Young stars joining forces? Superteams created from superheroes?
One reason we asked the artists at Marvel to illustrate our NBA preview was that LeBron, D-Wade and Chris Bosh spent the summer turning the Heat into their own version of the Avengers. In doing so, they changed the story that takes place every off-season. It wasn't just about franchises getting better; it was about players wresting control of the game. We're talking about the real game -- trades, contracts, franchise building -- in which they have historically taken it on the chin.
That's why King James' power move -- frowned upon by vocal fans and Hall of Famers alike -- was actually cheered silently by many NBA insiders. They viewed it as a long-overdue lesson in comeuppance for the owners. "MJ, Magic, Bird, all these guys, they're just jealous because these young boys stood up for themselves," says one former player, now an assistant coach in the league. Adds former LeBron teammate Ben Wallace, who's now with the Pistons: "It's a business -- that's what the owners always tell us. So this was just one of those things that come along with the business."
No arguing that. The real question now is: What happens next?
The lesson of the off-season wasn't solely about LeBron, his ego or his character. It was about the road map he created. Along with Wade and Bosh, James showed players how to dictate terms to owners in a way that is as unsettling as the government's repealing tax cuts. After "The Decision," it didn't take long for New Orleans' Chris Paul and Denver's Carmelo Anthony to share publicly dreams of playing with other A-listers. Milwaukee's flashy young point guard, Brandon Jennings, has hinted at the notion of one day teaming with other rising stars like Golden State's Stephen Curry or Sacramento's Tyreke Evans. "LeBron definitely planted a seed," says ex-player and former Suns GM Steve Kerr, now an analyst for TNT.
That could be great news for fans. The league was at its competitive best during the 1980s, its golden era. That's when it was dominated by Bird's Celtics and Magic's Lakers, which combined to win eight titles that decade. Those two Hall of Fame-laden teams are what the next iteration of dynasties -- Isiah's Pistons, Michael's Bulls -- strove to become. LeBron is a student of NBA history and, along with his new running buddies, recognized in all four of those teams that winning was a group effort. Being a dominant superstar doesn't equal hardware -- in 21 combined seasons, the Heat trio has one ring, earned by Wade in 2006. But being a dominant team does.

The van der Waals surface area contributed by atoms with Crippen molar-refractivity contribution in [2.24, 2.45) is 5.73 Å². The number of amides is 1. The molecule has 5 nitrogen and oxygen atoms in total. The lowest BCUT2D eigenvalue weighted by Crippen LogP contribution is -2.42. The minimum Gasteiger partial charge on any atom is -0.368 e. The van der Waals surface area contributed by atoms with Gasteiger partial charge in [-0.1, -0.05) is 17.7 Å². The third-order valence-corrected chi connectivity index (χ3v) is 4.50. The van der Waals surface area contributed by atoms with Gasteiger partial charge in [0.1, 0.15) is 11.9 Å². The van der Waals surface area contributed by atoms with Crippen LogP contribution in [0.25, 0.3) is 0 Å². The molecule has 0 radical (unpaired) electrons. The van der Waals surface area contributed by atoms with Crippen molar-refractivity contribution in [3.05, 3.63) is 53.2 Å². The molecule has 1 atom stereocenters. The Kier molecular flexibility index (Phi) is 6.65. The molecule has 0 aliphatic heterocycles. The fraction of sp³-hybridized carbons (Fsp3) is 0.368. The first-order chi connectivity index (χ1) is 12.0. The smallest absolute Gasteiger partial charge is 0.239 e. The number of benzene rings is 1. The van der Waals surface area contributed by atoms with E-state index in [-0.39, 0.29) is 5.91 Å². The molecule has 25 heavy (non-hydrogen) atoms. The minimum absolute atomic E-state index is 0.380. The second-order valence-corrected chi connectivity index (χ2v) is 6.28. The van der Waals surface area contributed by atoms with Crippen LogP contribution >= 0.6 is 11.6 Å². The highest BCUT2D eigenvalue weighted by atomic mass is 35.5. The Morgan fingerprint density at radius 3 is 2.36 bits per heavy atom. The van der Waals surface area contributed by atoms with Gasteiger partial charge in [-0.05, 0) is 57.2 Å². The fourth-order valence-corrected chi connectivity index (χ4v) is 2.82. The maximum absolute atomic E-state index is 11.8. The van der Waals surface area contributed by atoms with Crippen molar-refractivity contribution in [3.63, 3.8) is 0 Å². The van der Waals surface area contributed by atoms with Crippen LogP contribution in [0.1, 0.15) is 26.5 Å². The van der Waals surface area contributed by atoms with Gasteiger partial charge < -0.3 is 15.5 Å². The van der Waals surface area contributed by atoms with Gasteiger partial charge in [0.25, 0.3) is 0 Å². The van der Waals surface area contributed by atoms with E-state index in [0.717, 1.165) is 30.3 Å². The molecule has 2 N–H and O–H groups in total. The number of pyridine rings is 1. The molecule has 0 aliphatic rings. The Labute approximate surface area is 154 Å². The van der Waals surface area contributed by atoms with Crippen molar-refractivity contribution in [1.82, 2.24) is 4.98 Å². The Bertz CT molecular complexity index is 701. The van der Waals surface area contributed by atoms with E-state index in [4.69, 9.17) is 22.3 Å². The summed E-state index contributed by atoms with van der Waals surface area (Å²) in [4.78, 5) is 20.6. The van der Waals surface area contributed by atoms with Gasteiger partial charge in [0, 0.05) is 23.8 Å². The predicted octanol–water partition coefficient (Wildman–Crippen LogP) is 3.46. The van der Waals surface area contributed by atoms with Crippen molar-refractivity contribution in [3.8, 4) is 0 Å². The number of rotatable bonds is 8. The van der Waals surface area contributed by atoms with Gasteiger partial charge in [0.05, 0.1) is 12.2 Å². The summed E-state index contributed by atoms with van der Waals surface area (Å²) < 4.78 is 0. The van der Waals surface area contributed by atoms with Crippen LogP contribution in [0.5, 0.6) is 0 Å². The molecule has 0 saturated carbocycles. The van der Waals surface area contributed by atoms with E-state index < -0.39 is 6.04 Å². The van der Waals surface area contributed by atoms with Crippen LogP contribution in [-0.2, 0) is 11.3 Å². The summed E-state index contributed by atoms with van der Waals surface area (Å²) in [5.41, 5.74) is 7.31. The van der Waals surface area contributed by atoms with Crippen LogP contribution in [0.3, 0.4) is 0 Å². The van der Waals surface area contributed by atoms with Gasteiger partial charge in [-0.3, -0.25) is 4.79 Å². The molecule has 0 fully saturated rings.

In the '80s and early '90s those legacies were cemented by young players staying together for many seasons. That doesn't happen in the free agency era, but players are still hungry to build bonds. "Michael said he never envisioned playing with Bird and Magic," says Henry Thomas, agent for Wade and Bosh. "But those three never got the opportunity to practice together, play together and bond with one another -- on and off the court -- the way LeBron, Dwyane and Chris did several summers playing in the world championships. It's like high school kids who play together in summer camps and AAU deciding they want to attend the same college. It could happen again."
Maybe. But building an NBA full of superteams isn't as easy as the supertrio made it look. First, Miami's ability to clear enough cap room to sign three max stars was rarer than a 360° windmill jam in traffic. Second, few players have the foresight that LeBron, Wade and Bosh did in 2006, when they signed shorter deals to position themselves as free agents at the same time. That also took guts. The bet those three made looks smart now, but what if one of them had suffered a career-altering injury? Chances are, if a team offers the security of a long-term, max-dollar extension, most players will sign.
But beyond all that, the biggest obstacle is likely to be the new collective bargaining agreement, which is expected to change the league's financial landscape after this season. There's talk of owners, in an effort to keep superstars from bailing, throwing franchise tags on top players or increasing the gaps between what a player's current team and all other clubs can offer him in years and money. Says one team exec: "You'd better believe the owners of the Hornets and the Nuggets will stand up in the owners' meetings, and say, 'In order for my franchise to stay viable, I've got to be able to keep Chris Paul and Carmelo Anthony.' And there will be more teams siding with them than with Miami or some place like New York."
Not surprisingly, Mavericks owner Mark Cuban doesn't share the same fears as many of his peers. He doesn't mind seeing opposing players dabble in front office work the way the Heat's ballyhooed threesome did. He thinks those with the audacity to build their own rosters are in for a surprise. "I like the idea of a player as GM," he says. "I like it simply because it's not an easy job and I don't think many players are going to be very good at it. Player/GMs are always very, very smart in the summer. But those great summers can turn sour very quickly when you actually have to start playing games. It will be very interesting to see the levels of responsibility that future player/GMs take when things don't go as planned."
That's why the key to LeBron's grand experiment isn't how well he played the game this off-season; it's how well the Heat actually play during the regular season. "It's a real challenge to win in this league," says NBA commissioner David Stern, who has no problem with players colluding to win a title. "And Miami has a whole season to prove whether this coming together was a good thing -- or a great thing."